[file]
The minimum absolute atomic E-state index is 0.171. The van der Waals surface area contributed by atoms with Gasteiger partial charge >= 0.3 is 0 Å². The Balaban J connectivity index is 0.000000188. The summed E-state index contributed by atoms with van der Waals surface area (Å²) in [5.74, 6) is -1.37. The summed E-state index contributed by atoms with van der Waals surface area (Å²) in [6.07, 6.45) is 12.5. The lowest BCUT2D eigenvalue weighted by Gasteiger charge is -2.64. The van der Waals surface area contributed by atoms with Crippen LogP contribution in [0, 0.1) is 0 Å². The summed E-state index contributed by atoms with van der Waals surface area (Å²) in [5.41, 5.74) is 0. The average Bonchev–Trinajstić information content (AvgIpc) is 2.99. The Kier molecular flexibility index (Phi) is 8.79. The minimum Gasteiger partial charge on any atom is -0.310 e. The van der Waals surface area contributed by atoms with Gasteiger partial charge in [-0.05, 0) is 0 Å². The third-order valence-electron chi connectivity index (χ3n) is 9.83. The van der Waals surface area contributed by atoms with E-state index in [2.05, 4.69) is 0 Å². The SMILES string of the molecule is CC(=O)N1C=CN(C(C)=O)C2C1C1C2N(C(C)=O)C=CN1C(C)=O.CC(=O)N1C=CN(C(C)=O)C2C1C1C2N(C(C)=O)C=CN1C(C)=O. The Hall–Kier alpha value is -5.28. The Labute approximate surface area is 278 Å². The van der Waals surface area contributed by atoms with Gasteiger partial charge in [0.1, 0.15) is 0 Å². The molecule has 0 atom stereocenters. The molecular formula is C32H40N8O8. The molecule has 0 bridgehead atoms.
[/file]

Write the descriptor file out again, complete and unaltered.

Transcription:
The minimum absolute atomic E-state index is 0.171. The van der Waals surface area contributed by atoms with Gasteiger partial charge >= 0.3 is 0 Å². The Balaban J connectivity index is 0.000000188. The summed E-state index contributed by atoms with van der Waals surface area (Å²) in [5.74, 6) is -1.37. The summed E-state index contributed by atoms with van der Waals surface area (Å²) in [6.07, 6.45) is 12.5. The lowest BCUT2D eigenvalue weighted by Gasteiger charge is -2.64. The van der Waals surface area contributed by atoms with Crippen LogP contribution in [0, 0.1) is 0 Å². The summed E-state index contributed by atoms with van der Waals surface area (Å²) in [5.41, 5.74) is 0. The average Bonchev–Trinajstić information content (AvgIpc) is 2.99. The Kier molecular flexibility index (Phi) is 8.79. The minimum Gasteiger partial charge on any atom is -0.310 e. The van der Waals surface area contributed by atoms with Gasteiger partial charge in [-0.05, 0) is 0 Å². The third-order valence-electron chi connectivity index (χ3n) is 9.83. The van der Waals surface area contributed by atoms with E-state index in [2.05, 4.69) is 0 Å². The SMILES string of the molecule is CC(=O)N1C=CN(C(C)=O)C2C1C1C2N(C(C)=O)C=CN1C(C)=O.CC(=O)N1C=CN(C(C)=O)C2C1C1C2N(C(C)=O)C=CN1C(C)=O. The Hall–Kier alpha value is -5.28. The Labute approximate surface area is 278 Å². The van der Waals surface area contributed by atoms with Gasteiger partial charge in [0.1, 0.15) is 0 Å². The molecule has 0 atom stereocenters. The molecular formula is C32H40N8O8. The molecule has 0 bridgehead atoms.